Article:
• Master lei maker Kilohana Domingo demonstrates the intricate art of lei hulu, or feather lei making from 10 a.m. to noon Feb. 26 on the Kilauea Visitor Center lanai.
Gabbard listens to farmers’ concerns
Tulsi Gabbard, U.S. representative for Hawaii’s 2nd Congressional District, met with a group of Kona Coffee farmers Thursday at Cuppa Kona Farm in Holualoa. Gabbard had requested a meeting with her farmer constituents to discuss the coffee berry borer emergency, as well as other issues faced by Kona coffee farmers.
The coffee berry borer is a small and destructive beetle discovered on Hawaii Island in 2010 that is causing damage to coffee to a degree that raises concerns about the continuing economic viability of coffee as a commercial crop in Hawaii County. The Kona farmers expressed thanks to Gabbard for her work in helping secure initial emergency funding for research and pest mitigation for the U.S. Department of Agriculture’s Pacific Basin Agricultural Research Center in Hilo. Gabbard was encouraged to continue efforts to bring further funding to the scientists at the center to continue the battle against the pest.
Other issues raised by the coffee farmers were their more than 20-year effort to reform Hawaii’s 10 percent coffee blend law and the increasing presence of black twig borer on the west side of Hawaii Island. The black twig borer is another pest that is posing challenges to Kona coffee farmers by reducing harvest levels.
County parks to close for maintenance
The Hawaii County Department of Parks and Recreation has announced its 2014 general maintenance schedule for Kahaluu Beach and Spencer parks. These parks will be closed from one to three days most months so larger-scale maintenance work may be undertaken without putting park patrons at unnecessary risk or inconvenience.
Located in North Kona, Kahaluu Beach Park will be closed from 6 a.m. to 11 a.m. on Feb. 4, March 4, April 1, May 6, June 3, July 1, Aug. 5, Sept. 9, Oct. 14, Nov. 4 and Dec. 2.
Located in South Kohala, Spencer Park at Ohaiula Beach will be closed all day on the following dates: Feb. 12 and 13, March 12 and 13, April 15 and 16, May 13 through 15, Sept. 9 through 11, Oct. 15 and 16, Nov. 12 and 13 and Dec. 10 and 11.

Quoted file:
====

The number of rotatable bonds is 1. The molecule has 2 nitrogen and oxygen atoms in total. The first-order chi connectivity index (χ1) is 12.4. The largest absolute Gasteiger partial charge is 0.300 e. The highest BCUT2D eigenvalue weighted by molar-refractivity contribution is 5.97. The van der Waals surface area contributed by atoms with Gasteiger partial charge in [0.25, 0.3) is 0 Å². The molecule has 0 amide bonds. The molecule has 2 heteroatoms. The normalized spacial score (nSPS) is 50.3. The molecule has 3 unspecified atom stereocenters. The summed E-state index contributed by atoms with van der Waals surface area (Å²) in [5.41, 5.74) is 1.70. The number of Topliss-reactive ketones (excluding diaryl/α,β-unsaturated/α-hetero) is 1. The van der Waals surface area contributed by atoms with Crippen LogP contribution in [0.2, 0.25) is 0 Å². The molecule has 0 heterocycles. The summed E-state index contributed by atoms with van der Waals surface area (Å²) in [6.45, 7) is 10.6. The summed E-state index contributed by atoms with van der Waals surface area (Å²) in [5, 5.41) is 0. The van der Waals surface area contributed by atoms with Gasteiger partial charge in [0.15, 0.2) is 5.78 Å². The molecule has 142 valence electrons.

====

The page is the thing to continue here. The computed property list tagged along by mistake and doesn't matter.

For more information, contact Jason Armstrong, public information officer, at 345-9105 or email@example.com.
Water Commission nominees sought
The nominating committee for the state Commission on Water Resource Management is accepting applications for one position on the commission, starting July 1. The nominating committee will review the applications and send the names of not less than three qualified individuals to the governor, who will nominate one person for the vacant position. Appointment is subject to Senate confirmation.
The Water Commission is composed of seven members. The commission has jurisdiction and final authority on matters relating to the State Water Code. The governor appoints five members. The chairperson of the Board of Land and Natural Resources and the director of the Department of Health are voting ex-official members.
State law requires that each member have “substantial experience in the area of water resource management.” Commission members serve without pay except for reimbursement for expenses. Each serves a four-year term.
Applications and resumes may be sent to Nominating Committee, Commission on Water Resource Management, 1151 Punchbowl St., Room 227, Honolulu, HI 96813. Applications should be postmarked no later than Feb. 7.
To apply online, visit boards.hawaii.gov/apply.apply-for-a-board. More information can also be found on the commission’s website at state.hi.us/dlnr/cwrm/aboutus_commission.htm.